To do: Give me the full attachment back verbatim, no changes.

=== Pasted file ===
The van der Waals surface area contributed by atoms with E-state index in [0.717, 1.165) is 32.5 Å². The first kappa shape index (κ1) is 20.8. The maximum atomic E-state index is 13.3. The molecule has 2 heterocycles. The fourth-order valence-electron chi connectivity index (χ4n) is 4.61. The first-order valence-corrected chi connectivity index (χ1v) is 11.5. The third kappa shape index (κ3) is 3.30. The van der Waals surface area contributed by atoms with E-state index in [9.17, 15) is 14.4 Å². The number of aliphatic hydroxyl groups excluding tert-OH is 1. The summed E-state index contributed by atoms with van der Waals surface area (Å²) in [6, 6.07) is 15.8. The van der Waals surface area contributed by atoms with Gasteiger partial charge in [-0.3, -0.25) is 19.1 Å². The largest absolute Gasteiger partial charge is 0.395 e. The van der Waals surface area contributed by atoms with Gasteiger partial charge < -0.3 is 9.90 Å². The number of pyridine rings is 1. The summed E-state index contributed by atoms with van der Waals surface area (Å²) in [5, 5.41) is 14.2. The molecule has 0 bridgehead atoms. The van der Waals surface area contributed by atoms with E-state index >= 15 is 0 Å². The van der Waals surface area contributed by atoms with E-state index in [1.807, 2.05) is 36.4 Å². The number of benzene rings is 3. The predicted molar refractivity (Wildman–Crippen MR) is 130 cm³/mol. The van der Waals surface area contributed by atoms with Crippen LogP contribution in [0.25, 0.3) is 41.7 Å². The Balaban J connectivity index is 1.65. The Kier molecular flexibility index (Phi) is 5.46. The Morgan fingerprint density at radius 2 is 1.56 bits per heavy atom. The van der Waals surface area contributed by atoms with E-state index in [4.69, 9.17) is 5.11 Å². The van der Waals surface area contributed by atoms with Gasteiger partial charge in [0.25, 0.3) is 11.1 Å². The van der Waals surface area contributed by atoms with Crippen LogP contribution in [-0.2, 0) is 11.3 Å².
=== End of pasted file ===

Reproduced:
The van der Waals surface area contributed by atoms with E-state index in [0.717, 1.165) is 32.5 Å². The first kappa shape index (κ1) is 20.8. The maximum atomic E-state index is 13.3. The molecule has 2 heterocycles. The fourth-order valence-electron chi connectivity index (χ4n) is 4.61. The first-order valence-corrected chi connectivity index (χ1v) is 11.5. The third kappa shape index (κ3) is 3.30. The van der Waals surface area contributed by atoms with E-state index in [9.17, 15) is 14.4 Å². The number of aliphatic hydroxyl groups excluding tert-OH is 1. The summed E-state index contributed by atoms with van der Waals surface area (Å²) in [6, 6.07) is 15.8. The van der Waals surface area contributed by atoms with Gasteiger partial charge in [-0.3, -0.25) is 19.1 Å². The largest absolute Gasteiger partial charge is 0.395 e. The van der Waals surface area contributed by atoms with Gasteiger partial charge < -0.3 is 9.90 Å². The number of pyridine rings is 1. The summed E-state index contributed by atoms with van der Waals surface area (Å²) in [5, 5.41) is 14.2. The molecule has 0 bridgehead atoms. The van der Waals surface area contributed by atoms with E-state index >= 15 is 0 Å². The van der Waals surface area contributed by atoms with E-state index in [1.807, 2.05) is 36.4 Å². The number of benzene rings is 3. The predicted molar refractivity (Wildman–Crippen MR) is 130 cm³/mol. The van der Waals surface area contributed by atoms with Crippen LogP contribution in [0.25, 0.3) is 41.7 Å². The Balaban J connectivity index is 1.65. The Kier molecular flexibility index (Phi) is 5.46. The Morgan fingerprint density at radius 2 is 1.56 bits per heavy atom. The van der Waals surface area contributed by atoms with E-state index in [4.69, 9.17) is 5.11 Å². The van der Waals surface area contributed by atoms with Gasteiger partial charge in [0.25, 0.3) is 11.1 Å². The van der Waals surface area contributed by atoms with Crippen LogP contribution in [-0.2, 0) is 11.3 Å².